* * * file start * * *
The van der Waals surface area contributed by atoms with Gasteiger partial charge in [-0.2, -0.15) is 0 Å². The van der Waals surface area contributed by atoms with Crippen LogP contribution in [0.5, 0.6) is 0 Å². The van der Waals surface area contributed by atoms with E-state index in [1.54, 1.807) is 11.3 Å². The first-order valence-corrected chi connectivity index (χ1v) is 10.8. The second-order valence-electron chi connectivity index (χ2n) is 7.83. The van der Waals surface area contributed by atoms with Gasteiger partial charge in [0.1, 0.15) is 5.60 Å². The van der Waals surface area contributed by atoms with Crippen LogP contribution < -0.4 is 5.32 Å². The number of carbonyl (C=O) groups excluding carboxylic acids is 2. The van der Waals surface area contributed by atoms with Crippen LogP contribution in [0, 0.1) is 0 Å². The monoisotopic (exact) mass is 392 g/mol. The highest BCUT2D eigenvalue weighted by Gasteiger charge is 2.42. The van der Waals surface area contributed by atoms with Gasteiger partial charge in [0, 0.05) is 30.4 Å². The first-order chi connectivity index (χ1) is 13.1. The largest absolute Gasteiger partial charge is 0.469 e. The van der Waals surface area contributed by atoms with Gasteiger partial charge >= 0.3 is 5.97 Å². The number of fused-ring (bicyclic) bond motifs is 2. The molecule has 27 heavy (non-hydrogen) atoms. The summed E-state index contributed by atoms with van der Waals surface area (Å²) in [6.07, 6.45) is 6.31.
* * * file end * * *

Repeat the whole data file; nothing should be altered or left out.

The van der Waals surface area contributed by atoms with Gasteiger partial charge in [-0.2, -0.15) is 0 Å². The van der Waals surface area contributed by atoms with Crippen LogP contribution in [0.5, 0.6) is 0 Å². The van der Waals surface area contributed by atoms with E-state index in [1.54, 1.807) is 11.3 Å². The first-order valence-corrected chi connectivity index (χ1v) is 10.8. The second-order valence-electron chi connectivity index (χ2n) is 7.83. The van der Waals surface area contributed by atoms with Gasteiger partial charge in [0.1, 0.15) is 5.60 Å². The van der Waals surface area contributed by atoms with Crippen LogP contribution < -0.4 is 5.32 Å². The number of carbonyl (C=O) groups excluding carboxylic acids is 2. The van der Waals surface area contributed by atoms with Crippen LogP contribution in [0, 0.1) is 0 Å². The monoisotopic (exact) mass is 392 g/mol. The highest BCUT2D eigenvalue weighted by Gasteiger charge is 2.42. The van der Waals surface area contributed by atoms with Gasteiger partial charge in [0, 0.05) is 30.4 Å². The first-order chi connectivity index (χ1) is 13.1. The largest absolute Gasteiger partial charge is 0.469 e. The van der Waals surface area contributed by atoms with Gasteiger partial charge >= 0.3 is 5.97 Å². The number of fused-ring (bicyclic) bond motifs is 2. The molecule has 27 heavy (non-hydrogen) atoms. The summed E-state index contributed by atoms with van der Waals surface area (Å²) in [6.07, 6.45) is 6.31.